Virtually everyone in America who wants an advisor already has one, Ric Edelman told attendees at the Wealth Management Convergence yesterday in West Palm Beach, Florida, who added that this explains a number of conundrums facing the advisory business, including the struggle for organic growth and the boom in mergers and acquisitions.

Firms looking to grow face two primary options—attracting new clients, the majority of whom have advisors, and buying other firms, he said.

“It’s one thing to bring in a number of clients one at a time; it’s another thing to acquire [an entire advisory firm],” Edelman said on a CEO panel he moderated.

As one of the three panelists, Richard Frick, CEO of Gladstone Wealth Partners, said, “It’s just easier to grow [by] $100 million by bringing on a new advisor” with her own clients than doing it organically.

According to another participant in the panel, Martin Bicknell, founder of Mariner Wealth Advisors, about 88% of RIAs are not growing in a meaningful fashion. Bicknell said that wealth technology, which he defined as applications specifically targeting wealth management firms, making it different from broader fintech, will ameliorate the organic growth challenge by helping advisors scale their businesses.

Part of the problem can be traced to demographics. “It’s no secret that the number of advisors is going down and it’s getting faster,” Bicknell added.

But when it comes to recruiting, he also added that the profession needed to do a better job of marketing itself to young people considering career options, as they are the ones likely to engage with tomorrow’s clients. “Being a fiduciary is a noble profession and we’ve got to get that out,” Bicknell said.

Bicknell also said that many advisory firms are making a serious mistake by focusing almost exclusively on higher-net-worth clients who tend to be older. “People want our advice and it’s our responsibility,” he said.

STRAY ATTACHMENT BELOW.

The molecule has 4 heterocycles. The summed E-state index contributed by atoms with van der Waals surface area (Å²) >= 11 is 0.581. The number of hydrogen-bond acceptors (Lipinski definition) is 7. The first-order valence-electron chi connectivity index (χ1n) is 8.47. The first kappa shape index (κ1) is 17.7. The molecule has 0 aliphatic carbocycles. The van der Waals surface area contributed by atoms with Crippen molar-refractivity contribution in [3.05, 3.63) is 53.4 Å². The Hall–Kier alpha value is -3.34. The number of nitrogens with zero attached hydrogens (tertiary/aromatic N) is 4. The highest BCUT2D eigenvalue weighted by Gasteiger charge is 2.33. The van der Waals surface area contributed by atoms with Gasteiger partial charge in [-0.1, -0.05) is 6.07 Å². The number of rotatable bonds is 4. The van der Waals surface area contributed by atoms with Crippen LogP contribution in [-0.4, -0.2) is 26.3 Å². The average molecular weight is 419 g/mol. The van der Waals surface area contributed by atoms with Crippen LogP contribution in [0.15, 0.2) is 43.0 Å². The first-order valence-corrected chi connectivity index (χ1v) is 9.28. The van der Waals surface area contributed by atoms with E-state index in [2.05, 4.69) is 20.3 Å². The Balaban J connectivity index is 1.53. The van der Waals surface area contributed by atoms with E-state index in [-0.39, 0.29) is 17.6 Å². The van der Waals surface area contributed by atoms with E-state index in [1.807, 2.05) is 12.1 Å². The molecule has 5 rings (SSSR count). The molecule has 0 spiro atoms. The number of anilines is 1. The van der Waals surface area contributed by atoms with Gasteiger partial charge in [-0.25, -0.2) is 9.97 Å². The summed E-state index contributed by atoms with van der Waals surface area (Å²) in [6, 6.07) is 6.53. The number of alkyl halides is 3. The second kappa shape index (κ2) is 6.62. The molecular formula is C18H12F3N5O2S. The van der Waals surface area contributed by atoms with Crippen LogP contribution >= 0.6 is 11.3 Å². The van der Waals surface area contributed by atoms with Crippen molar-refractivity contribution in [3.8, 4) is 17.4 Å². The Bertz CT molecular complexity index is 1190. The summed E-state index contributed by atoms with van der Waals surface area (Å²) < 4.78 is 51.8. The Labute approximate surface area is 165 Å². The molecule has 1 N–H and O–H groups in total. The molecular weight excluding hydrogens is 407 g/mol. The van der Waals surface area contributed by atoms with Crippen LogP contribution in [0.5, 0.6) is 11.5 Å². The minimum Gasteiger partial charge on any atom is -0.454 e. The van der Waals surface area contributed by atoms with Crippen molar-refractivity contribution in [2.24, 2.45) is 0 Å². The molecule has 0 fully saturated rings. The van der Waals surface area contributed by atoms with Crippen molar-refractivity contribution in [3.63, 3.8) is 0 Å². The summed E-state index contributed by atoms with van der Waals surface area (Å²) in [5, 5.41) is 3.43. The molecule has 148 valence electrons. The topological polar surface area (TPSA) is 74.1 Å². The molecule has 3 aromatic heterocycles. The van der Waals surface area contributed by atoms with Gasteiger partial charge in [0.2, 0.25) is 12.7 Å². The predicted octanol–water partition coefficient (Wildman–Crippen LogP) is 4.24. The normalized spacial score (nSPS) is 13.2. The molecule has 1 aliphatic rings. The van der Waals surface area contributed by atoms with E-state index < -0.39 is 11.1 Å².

Mariner manages about $100 billion and, though he and Edelman didn’t say it, the latter built an even larger firm focusing on middle-class Americans largely ignored by most of the wealth management business.

Advisors could ultimately be shooting themselves in the foot, Bicknell said. There is about $30 trillion being inherited and young clients of tomorrow with little assets today who will come into money down the road may be turned off by memories of firms that once viewed them as pedestrian, he said.

In world where finding good talent remains the most pressing problem, recognizing and rewarding it is critical, panelists said. Josh Gross, CEO of Mill Creek Capital, noted that when the Roman Empire conquered a territory they often made its leaders full Roman citizens. In some cases, an acquirer might want to promote member of management of acquired firms above their own management teams if they have demonstrated superior skills, he said.

If advisor consolidation and poaching is inevitable, Gross said it was in the industry’s interest to try to act in a more collegial fashion, when possible, as competitors can also be good referral sources.

"We all sit on boards,” he noted. Recently, Mill Creek got a referral to manage money from an ostensible competitor who sat on the board of a charity associated with the Philadelphia Eagles.

Gross, Bicknell and Frick all had warnings to acquirers and firms that recruited aggressively. Gross said he wanted to avoid the “hire 1,000 people and lose 75% model.”

Frick noted that firms have a responsibility to remain financially strong and acquisitions entail sending money out the door.

Bicknell also said making acquisitions and recruiting advisors in a cash flow-positive manner is also critical. Mariner brought in $7 billion and 4,000 households in 2023. Bicknell told attendees one in every four advisors Mariner added was a business development specialist.